Forty-four new tracks from the oast house sound lab where, thanks to the photos on the sleeve, we can see our Daphne at work, twiddling knobs, working the tape machine, and even cueing up a record in a twin deck situation – it’s all so modern, so crazy! And incongruous, not only that she, she had the nerve to operate in the domain of dome-headed male boffins, but that she looked like any housewife of the time. Still, what else was she going to look like, a beatnik?
Ah, Daphne, mystery woman of magical electrickery...she deserves a biography, surely, but that aside, more information regarding the tracks here would have been a bonus. As it is, there are only dates on some tracks. No matter, what is here will definitely satisfy fans.
With an archive of over 400 tapes to dig through, it’s no wonder the Young Americans team took two years to choose these. What wonders there are to behold, especially the long tracks such as ‘Oxford’, weighing in at over 12mins-worth of menacing pulsation contrasted by gentle, ambient tones. And ‘Manchester 2’, with its concrete creaking, sampled operatic vocal and ominous effects. But what do the titles signify? It sounds like these towns have been invaded by B-movie aliens, or ghosts of the Victorian industrial age coming through the ether to merge as electronic babble.
There is another theme in the form of ‘Hospital’, involving a woman breathing heavily, the clatter of instruments, and a shimmering electronic lullaby accompanied by a crying baby. And ‘Birth’, with its distorted voices, the sound of a car pulling away, and a woman breathing as if in ecstasy rather pain. Treated by Daphne, these field recordings take on a very strange atmosphere, and you can’t help wondering how many more she made.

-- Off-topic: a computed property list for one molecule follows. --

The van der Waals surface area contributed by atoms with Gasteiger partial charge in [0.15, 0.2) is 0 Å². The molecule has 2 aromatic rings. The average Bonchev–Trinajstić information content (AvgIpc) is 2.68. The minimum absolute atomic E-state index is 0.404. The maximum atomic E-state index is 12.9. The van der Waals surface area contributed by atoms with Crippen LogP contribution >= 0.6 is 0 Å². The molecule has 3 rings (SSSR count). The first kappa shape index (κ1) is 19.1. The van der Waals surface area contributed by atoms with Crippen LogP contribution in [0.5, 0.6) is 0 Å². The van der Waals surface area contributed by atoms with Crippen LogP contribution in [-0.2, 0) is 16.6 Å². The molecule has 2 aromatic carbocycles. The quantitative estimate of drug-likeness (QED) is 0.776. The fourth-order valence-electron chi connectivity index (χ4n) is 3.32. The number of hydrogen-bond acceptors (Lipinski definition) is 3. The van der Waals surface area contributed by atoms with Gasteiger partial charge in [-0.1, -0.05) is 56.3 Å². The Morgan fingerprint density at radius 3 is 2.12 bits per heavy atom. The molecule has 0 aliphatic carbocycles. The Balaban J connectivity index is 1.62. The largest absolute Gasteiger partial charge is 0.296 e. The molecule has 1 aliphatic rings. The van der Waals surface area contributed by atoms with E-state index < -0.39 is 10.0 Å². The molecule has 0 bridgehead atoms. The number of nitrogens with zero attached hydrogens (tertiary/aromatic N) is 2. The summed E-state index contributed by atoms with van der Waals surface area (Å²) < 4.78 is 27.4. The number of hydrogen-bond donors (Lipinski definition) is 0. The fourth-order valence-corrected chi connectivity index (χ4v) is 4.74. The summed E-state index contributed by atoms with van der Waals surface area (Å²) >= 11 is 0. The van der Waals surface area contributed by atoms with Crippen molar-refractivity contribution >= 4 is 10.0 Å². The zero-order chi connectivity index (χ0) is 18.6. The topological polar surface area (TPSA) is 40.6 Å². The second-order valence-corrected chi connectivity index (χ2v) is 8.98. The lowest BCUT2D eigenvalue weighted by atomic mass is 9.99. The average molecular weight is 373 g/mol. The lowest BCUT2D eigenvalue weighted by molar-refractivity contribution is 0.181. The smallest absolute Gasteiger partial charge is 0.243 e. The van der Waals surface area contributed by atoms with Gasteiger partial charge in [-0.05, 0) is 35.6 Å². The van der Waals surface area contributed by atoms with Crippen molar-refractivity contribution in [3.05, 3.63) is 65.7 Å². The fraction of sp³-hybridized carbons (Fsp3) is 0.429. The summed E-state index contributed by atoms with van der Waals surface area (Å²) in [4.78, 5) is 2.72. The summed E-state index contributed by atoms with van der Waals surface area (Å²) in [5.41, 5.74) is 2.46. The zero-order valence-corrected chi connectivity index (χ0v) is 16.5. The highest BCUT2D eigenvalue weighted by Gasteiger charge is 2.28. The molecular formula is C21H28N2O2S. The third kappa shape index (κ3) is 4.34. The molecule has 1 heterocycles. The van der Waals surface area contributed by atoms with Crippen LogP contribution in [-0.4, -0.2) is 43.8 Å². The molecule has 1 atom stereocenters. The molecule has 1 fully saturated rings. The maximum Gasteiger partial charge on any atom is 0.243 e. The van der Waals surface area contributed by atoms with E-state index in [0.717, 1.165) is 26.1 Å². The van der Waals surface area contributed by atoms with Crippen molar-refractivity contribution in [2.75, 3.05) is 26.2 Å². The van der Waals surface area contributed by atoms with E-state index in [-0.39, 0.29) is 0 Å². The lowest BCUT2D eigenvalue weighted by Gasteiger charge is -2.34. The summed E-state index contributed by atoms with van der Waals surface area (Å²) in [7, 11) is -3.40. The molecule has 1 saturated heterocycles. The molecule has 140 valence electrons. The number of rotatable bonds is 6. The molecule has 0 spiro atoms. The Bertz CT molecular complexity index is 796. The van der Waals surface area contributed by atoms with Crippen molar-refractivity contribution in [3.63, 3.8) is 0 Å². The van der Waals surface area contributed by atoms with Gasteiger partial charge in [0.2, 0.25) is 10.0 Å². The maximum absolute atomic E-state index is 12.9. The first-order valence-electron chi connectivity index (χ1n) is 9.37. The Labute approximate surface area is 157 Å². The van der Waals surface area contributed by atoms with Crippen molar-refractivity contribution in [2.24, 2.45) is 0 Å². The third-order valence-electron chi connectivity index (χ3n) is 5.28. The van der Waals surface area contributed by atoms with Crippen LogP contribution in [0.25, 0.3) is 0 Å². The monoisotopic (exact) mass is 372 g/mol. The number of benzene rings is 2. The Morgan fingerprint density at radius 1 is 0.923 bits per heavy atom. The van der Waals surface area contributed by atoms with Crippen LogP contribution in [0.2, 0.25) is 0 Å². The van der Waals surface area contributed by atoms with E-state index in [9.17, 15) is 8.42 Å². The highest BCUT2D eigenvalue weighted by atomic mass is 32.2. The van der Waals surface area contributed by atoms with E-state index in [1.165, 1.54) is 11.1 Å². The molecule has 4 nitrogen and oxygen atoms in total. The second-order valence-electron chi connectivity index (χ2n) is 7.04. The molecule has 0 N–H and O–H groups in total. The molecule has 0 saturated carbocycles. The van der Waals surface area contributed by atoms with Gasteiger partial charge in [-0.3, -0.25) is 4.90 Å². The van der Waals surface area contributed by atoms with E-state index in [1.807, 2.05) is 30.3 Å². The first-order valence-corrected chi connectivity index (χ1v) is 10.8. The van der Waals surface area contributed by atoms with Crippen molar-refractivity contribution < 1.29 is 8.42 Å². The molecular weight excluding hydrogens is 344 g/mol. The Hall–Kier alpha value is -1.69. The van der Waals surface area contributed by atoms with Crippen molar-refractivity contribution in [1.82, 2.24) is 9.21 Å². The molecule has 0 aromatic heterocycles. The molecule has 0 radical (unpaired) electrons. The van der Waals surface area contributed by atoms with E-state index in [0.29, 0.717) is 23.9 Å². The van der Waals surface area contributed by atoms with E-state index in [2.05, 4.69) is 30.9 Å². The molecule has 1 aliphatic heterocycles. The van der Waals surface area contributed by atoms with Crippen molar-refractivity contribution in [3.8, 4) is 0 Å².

These really are Daphne’s dark materials, chosen no doubt for that very reason. Not that the compilers felt the need to pick what suits a modern audience, I’m sure. Fans of this kind of thing are going to love it anyway, and anyone seeking simply ambient electronic music may find much of it hard to swallow.
Many tracks are excerpts, and as such, this compilation serves to tease as much as it satisfies. It’s as if Oram’s being given the ‘bonus material’ treatment without any official, full releases of her soundtracks or work for the theatre. Included here is part of the soundtrack to the 1961 film, ‘The Innocents’, which has never been released to my knowledge. And a large slice (12mins), thankfully, of ‘Hamlet- Youth Theatre’, one of the darkest pieces on the whole compilation. The label promises more to come, but will any of these works as a whole ever be released?
She can be heard discussing her sounds on some tracks in that wonderfully plummy voice – ‘These pure tones which are going to be recorded now...’, and talking about ‘the hydrogen spectroscope’. The inclusion of Daphne-at-work pieces is understandable, although like jokes, once heard they offer little other than technical data for geeks. It’s precious time which could have been put to better use.
The patient ones amongst you will wait for the CD early next year. Otherwise, do the British economy a favour and splash out in time for Christmas. It’ll make a change from The Pogues, or Phil Spector, although the rest of the family might not approve. And if you’re religiously inclined, you can pretend that ‘Birth’ is all about little baby Jesus.
Archive Release Of The Year. No contest.